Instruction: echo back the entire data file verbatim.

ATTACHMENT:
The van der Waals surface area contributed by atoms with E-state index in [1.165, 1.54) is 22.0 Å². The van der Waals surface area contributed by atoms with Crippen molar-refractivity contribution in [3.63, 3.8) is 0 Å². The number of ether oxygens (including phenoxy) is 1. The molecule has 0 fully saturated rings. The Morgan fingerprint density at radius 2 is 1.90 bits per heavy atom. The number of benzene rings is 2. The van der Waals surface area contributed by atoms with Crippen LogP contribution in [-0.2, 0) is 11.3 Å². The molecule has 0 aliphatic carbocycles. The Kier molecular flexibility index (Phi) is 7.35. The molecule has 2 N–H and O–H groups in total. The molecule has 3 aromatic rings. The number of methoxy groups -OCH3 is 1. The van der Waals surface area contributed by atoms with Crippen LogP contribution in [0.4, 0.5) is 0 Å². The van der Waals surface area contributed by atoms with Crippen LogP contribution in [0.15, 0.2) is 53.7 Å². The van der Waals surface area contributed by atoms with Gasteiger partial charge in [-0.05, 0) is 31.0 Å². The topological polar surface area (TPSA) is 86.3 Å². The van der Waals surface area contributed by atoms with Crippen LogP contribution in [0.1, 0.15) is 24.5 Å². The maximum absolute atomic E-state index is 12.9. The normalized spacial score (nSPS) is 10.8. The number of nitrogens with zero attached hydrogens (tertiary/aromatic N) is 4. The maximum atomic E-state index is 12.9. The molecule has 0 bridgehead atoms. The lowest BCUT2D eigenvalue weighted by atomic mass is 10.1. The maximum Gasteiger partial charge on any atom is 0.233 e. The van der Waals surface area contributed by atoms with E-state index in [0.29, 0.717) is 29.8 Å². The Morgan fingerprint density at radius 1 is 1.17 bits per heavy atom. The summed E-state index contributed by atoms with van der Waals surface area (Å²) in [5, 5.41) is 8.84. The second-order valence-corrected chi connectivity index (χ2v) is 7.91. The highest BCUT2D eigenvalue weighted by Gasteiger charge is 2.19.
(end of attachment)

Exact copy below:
The van der Waals surface area contributed by atoms with E-state index in [1.165, 1.54) is 22.0 Å². The van der Waals surface area contributed by atoms with Crippen molar-refractivity contribution in [3.63, 3.8) is 0 Å². The number of ether oxygens (including phenoxy) is 1. The molecule has 0 fully saturated rings. The Morgan fingerprint density at radius 2 is 1.90 bits per heavy atom. The number of benzene rings is 2. The van der Waals surface area contributed by atoms with Crippen LogP contribution in [-0.2, 0) is 11.3 Å². The molecule has 0 aliphatic carbocycles. The Kier molecular flexibility index (Phi) is 7.35. The molecule has 2 N–H and O–H groups in total. The molecule has 3 aromatic rings. The number of methoxy groups -OCH3 is 1. The van der Waals surface area contributed by atoms with Crippen LogP contribution in [0.4, 0.5) is 0 Å². The van der Waals surface area contributed by atoms with Crippen LogP contribution in [0.15, 0.2) is 53.7 Å². The van der Waals surface area contributed by atoms with Gasteiger partial charge in [-0.05, 0) is 31.0 Å². The topological polar surface area (TPSA) is 86.3 Å². The van der Waals surface area contributed by atoms with Crippen LogP contribution in [0.1, 0.15) is 24.5 Å². The maximum absolute atomic E-state index is 12.9. The normalized spacial score (nSPS) is 10.8. The number of nitrogens with zero attached hydrogens (tertiary/aromatic N) is 4. The maximum atomic E-state index is 12.9. The molecule has 0 bridgehead atoms. The lowest BCUT2D eigenvalue weighted by atomic mass is 10.1. The maximum Gasteiger partial charge on any atom is 0.233 e. The van der Waals surface area contributed by atoms with E-state index in [0.29, 0.717) is 29.8 Å². The Morgan fingerprint density at radius 1 is 1.17 bits per heavy atom. The summed E-state index contributed by atoms with van der Waals surface area (Å²) in [5, 5.41) is 8.84. The second-order valence-corrected chi connectivity index (χ2v) is 7.91. The highest BCUT2D eigenvalue weighted by Gasteiger charge is 2.19.